Referring to Module 10, Lesson 2, “Exit Management Components,” I believe that most Procurement departments put an Exit Plan/Transition Plan in place before they have decided to terminate a contract. After going through the course for CMSP, I have determined that my team needs to set Exit Plans and document the plans before putting a contract in place. The course pointed out that setting up an Exit Plan is essential for Tier 1 suppliers and suppliers that are Customers. This section made me think about our process and conclude that this is a critical point to consider.
Having corporate norms and Governance programs only works when you ensure that all parties understand what is needed and buy into the processes. The Procurement Team has developed that trusted advisor’s confidence with the stakeholders to ensure compliance and accountability. I will encourage my team to take the CMSP course after completing the CSP course.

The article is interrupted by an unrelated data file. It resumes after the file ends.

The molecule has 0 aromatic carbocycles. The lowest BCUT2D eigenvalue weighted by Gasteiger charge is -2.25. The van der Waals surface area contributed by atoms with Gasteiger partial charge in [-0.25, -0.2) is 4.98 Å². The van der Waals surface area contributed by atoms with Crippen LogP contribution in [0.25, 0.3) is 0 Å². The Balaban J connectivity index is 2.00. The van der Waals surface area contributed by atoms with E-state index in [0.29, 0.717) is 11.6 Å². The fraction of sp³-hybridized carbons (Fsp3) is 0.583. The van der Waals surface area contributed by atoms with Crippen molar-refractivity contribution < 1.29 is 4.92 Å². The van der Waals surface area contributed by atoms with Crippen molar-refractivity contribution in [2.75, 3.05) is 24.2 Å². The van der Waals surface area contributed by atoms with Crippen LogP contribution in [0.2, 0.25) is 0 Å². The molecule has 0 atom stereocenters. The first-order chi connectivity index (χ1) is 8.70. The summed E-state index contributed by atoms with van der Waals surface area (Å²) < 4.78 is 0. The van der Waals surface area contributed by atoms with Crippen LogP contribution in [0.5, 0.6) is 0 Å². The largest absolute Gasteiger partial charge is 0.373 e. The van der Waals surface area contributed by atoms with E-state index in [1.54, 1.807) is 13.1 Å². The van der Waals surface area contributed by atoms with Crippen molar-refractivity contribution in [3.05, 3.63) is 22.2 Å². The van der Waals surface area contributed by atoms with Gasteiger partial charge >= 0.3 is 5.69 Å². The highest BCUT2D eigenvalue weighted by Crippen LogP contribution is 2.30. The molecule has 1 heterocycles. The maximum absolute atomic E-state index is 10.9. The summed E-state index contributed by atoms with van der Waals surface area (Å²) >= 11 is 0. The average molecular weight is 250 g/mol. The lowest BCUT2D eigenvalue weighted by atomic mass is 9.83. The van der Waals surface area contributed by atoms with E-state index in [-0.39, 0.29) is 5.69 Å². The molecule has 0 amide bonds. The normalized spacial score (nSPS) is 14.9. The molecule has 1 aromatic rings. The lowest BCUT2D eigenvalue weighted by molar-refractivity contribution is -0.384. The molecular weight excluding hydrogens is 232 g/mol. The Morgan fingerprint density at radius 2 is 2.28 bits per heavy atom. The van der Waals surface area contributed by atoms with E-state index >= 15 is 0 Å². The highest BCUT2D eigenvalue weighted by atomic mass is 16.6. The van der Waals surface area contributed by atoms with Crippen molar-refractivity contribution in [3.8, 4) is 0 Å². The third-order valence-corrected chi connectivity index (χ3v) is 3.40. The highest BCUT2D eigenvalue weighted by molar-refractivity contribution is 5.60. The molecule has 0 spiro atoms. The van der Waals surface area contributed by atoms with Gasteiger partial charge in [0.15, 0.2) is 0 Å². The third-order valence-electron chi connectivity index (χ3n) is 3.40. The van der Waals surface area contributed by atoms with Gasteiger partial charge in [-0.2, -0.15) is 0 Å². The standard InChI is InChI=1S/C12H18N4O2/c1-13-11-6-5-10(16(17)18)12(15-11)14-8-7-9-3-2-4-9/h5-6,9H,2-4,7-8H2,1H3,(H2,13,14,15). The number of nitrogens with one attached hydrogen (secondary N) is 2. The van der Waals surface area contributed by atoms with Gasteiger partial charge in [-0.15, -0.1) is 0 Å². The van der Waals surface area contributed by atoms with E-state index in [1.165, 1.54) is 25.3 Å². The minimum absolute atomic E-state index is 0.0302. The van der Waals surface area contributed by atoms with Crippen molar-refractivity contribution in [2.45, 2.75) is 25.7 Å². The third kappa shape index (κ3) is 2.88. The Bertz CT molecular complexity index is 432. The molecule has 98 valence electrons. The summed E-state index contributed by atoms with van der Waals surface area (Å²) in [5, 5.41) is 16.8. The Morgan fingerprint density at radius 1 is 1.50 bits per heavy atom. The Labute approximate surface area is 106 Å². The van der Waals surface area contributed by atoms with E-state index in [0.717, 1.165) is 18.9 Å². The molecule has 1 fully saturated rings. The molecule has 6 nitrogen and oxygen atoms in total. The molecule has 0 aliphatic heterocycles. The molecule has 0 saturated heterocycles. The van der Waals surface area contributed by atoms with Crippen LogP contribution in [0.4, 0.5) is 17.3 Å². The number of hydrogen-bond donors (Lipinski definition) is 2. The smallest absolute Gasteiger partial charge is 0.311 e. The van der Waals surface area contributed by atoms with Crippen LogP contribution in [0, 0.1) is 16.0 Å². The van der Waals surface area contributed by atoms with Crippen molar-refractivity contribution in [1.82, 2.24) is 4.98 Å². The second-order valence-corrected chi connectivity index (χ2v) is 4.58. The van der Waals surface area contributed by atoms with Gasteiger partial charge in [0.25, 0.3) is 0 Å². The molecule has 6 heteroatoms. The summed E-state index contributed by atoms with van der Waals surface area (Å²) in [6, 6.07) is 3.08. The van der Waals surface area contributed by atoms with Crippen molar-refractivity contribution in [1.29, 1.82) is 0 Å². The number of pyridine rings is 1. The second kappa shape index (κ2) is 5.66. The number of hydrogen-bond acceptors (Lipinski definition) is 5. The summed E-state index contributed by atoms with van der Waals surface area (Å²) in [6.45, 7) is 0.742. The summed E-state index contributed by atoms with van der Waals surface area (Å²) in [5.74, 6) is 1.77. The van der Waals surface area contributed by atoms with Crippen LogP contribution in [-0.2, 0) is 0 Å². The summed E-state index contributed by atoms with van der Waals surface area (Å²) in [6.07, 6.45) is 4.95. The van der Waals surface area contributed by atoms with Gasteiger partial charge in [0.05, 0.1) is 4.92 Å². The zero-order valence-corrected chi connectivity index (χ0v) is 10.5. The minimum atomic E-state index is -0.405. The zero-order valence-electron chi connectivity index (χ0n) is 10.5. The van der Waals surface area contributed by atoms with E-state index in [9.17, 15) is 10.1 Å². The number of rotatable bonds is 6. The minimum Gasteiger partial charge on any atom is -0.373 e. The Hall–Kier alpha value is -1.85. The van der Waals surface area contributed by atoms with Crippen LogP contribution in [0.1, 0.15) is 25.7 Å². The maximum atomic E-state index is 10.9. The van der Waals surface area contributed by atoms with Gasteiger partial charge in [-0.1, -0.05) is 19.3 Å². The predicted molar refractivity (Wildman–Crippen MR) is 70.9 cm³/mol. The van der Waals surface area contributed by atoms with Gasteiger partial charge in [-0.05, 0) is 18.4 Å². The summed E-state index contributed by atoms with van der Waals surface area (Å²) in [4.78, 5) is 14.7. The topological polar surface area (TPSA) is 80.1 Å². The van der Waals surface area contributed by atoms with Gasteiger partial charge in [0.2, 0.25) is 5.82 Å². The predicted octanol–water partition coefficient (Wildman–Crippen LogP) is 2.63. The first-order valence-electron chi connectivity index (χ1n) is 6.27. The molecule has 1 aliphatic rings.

The Certified Supplier Management Professional program is a five-week course delivered through SIG University’s unique education platform. Visit our website to learn more about the discipline of governance and enroll for the upcoming semester.


Cathy Rutherford, Director of Procurement, CoStar Group Inc.

Versatile, detail-orientated professional with proven management and consulting experience in the Technology/Data analytic, Financial (banking and brokerage), Construction, Facilities, IT, MRO, R&D, Marketing, Discount Retail and Business-to-Business Exchange environments; 28 years in purchasing and contract negotiations and 15 years in international E-sourcing. Skilled in developing and implementing internal processes that consistently improve business organization and productivity. Cathy career has demonstrated hands-on leader with outstanding analytical and communication skills in providing key information across all levels of the organization.